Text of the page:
The investigations chief of Colombia’s war crimes tribunal has requested the immediate resignation of 40 prosecutors following a corruption scandal earlier this month.
Giovanni Alvarez, Director of the Investigations Unit of the Special Jurisdiction for Peace (JEP), wants 24 prosecutors and 16 prosecution delegates to resign as part of an anti-corruption investigation.
Alvarez will revise the history and performance of each prosecutor over the next month, then will decide whether to accept the resignation, or reject it – effectively keeping the individual in their role. He will also analyze past appointments of prosecutors, and implement new security checks to avoid the appointment of possibly corrupt officials in the future.
The move follows the arrest of an assistant prosecutor who was caught accepting money from undercover agents earlier this month. Following the arrest of assistant prosecutor Carols Bermeo, Alvarez announced he would take measures to prevent corruption and protect the integrity of his office.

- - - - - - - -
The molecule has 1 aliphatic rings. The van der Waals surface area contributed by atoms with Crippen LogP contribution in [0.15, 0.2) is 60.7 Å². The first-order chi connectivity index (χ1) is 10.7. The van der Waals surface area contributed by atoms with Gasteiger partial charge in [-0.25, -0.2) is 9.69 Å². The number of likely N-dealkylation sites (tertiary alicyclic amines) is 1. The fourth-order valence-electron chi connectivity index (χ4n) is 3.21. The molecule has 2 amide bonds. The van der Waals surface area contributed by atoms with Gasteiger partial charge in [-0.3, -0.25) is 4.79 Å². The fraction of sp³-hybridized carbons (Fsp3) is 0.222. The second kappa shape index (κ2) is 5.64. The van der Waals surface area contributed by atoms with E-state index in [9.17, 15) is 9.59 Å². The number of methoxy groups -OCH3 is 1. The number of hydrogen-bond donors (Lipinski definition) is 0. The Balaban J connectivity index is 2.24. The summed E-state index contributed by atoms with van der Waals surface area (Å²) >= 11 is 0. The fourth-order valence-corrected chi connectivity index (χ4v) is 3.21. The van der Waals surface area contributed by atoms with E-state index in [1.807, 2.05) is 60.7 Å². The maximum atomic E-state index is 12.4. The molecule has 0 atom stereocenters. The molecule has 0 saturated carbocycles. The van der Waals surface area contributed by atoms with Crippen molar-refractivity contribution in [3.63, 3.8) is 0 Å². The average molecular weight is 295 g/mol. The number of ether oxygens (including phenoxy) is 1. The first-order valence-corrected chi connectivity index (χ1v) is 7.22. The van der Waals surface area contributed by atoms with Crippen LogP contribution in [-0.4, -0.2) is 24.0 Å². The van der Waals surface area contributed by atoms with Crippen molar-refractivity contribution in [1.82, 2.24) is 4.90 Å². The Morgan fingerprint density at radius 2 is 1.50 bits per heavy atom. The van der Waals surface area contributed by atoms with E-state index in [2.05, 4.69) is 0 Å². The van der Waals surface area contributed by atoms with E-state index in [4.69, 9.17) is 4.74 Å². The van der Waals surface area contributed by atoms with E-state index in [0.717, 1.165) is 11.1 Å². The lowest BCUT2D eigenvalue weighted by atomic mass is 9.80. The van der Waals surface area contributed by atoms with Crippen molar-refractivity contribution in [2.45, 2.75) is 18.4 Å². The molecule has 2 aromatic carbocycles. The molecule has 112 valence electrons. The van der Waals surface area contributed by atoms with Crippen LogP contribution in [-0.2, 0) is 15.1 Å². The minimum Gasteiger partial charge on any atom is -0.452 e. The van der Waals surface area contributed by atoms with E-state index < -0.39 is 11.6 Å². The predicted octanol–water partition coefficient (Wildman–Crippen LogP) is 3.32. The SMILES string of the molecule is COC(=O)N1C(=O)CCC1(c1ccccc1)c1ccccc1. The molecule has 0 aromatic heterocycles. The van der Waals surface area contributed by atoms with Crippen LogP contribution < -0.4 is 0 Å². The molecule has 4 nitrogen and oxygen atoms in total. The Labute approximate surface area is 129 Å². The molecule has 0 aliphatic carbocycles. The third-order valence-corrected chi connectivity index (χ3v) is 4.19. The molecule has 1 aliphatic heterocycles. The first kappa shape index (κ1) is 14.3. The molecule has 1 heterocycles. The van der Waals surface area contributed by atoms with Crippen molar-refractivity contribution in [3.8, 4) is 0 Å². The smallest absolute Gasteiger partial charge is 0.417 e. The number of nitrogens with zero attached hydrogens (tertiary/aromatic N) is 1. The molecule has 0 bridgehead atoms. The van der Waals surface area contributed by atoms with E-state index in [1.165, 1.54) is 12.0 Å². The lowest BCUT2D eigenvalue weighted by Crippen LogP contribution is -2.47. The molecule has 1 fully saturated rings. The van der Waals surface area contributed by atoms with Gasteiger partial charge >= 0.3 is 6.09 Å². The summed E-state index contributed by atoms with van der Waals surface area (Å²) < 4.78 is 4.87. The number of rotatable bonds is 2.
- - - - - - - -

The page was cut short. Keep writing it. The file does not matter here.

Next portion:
The JEP, which will try former FARC guerrillas and members of the military accused of crimes against humanity, is highly controversial in Colombia because of the possible political implications of the revelations of war crimes.
President Ivan Duque has refused to sign off on the statutory law that would define the transitional justice court’s powers, and Prosecutor General Nestor Humberto Martinez has been accused of “intimidating” and “categorically meddling” with the JEP.
The war crimes tribunal is expect to shed light on the victimization of more than 8.5 million Colombians by FARC guerrillas, members of the military, politicians and businessmen.
The impunity rate of crimes against humanity committed during Colombia’s half-a-century armed conflict lies above 95%, meaning that many who have long gotten away with some of the worst atrocities committed during the violence could finally be called to court.